But coming into the season, the expectation was that the foregone conclusion would remove all the drama from the proceedings, and boredom and drudgery would follow because everyone knew what was going to happen.
That couldn’t have been farther from the truth, and the biggest reason is this season’s race for NBA Most Valuable Player.
The MVP race is always a significant story line throughout any season, as one would expect. But this season has been different, because four future Hall of Fame players — LeBron James, Russell Westbrook, James Harden and Kawhi Leonard — are all in the midst of arguably the best seasons of their respective careers.
Between the explosion of offense throughout the NBA this season, each of the four players having a narrative arc (James being the best player, Westbrook thriving without Kevin Durant, Harden leading the resurgent Rockets and Leonard pushing the Spurs to the league’s second-best record) and each having his fair share of highlight-reel performances, it’s the best MVP race in league history. It has even surpassed the 1962 race that’s come up so many times this year, one in which Bill Russell won the award ahead of Wilt Chamberlain, who averaged 50 points and 26 rebounds, and Oscar Robertson, who averaged a triple-double.
So, after months of deliberation and internal debate, here are The Washington Post’s official picks for the five spots on this year’s MVP ballot:
5. Giannis Antetokounmpo, Milwaukee Bucks
The top four spots have gotten so much attention, yet the race for the fifth spot on the ballot is equally competitive. Both Chris Paul and Durant have been incredible when healthy this season, but each missed about a quarter of the season with injuries. John Wall and Isaiah Thomas have been equally outstanding, dueling for the honor of being the Eastern Conference’s top point guard, while Stephen Curry has only spent the past several weeks playing like he did en route to winning the award by a unanimous vote last year.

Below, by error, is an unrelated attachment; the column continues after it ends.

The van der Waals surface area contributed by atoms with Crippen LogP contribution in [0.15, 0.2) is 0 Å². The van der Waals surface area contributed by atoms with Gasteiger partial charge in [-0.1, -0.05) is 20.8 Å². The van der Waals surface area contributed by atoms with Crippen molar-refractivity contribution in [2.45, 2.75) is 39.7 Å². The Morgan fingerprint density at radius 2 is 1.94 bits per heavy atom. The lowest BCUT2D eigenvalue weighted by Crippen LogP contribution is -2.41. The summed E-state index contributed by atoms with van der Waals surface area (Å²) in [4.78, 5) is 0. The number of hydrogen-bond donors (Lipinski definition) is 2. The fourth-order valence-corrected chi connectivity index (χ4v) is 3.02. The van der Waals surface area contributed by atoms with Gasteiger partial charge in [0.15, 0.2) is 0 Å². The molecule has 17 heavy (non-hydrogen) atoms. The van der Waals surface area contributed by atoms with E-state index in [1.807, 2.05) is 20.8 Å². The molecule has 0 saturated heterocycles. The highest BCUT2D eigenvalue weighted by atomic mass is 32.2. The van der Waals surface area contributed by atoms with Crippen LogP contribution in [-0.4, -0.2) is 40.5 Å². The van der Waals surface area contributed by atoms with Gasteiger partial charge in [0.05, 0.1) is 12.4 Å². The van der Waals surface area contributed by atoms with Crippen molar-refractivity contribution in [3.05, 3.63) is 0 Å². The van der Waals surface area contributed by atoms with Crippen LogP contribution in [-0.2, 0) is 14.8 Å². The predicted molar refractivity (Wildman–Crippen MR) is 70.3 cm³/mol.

All of them would be worthy choices, but aren’t the choice here. Instead, the fifth spot on this ballot is going to Antetokounmpo, the rapidly ascending superstar forward for the Milwaukee Bucks. It was only a few months ago that Antetokounmpo agreed to a contract extension for a bit below the maximum salary for next season, and had yet to make an all-star team.
Now he’s blossomed into a bona fide superstar, a terror at both ends of the court who is a three-point shot away from becoming an unstoppable force. As it is, he’s averaging 23.1 points, 8.7 rebounds, 5.4 assists, 1.7 steals and 1.9 blocks per game — leading the Bucks in all five categories, becoming just the fifth player in NBA history to lead his team in all five — as he’s improved virtually across the board for a fourth straight season. Most impressively, he’s doing it all at age 22, and won’t turn 23 until December.
The best is yet to come for The Greek Freak, and it will be so much fun to watch it all happen.
4. LeBron James, Cleveland Cavaliers
From here on out, these top four spots could be divvied up in any order and it would be justified. Frankly, those arguing against that have been part of the frustrating portion of this MVP debate. Part of that is the age we live in, where there has to be a negative reaction to everything, as opposed to simply celebrating the incredible nature of this season, and the performances these guys have all given. Part of it, too, is the desire for each camp to be right, and to see their player lifted to the top of the heap.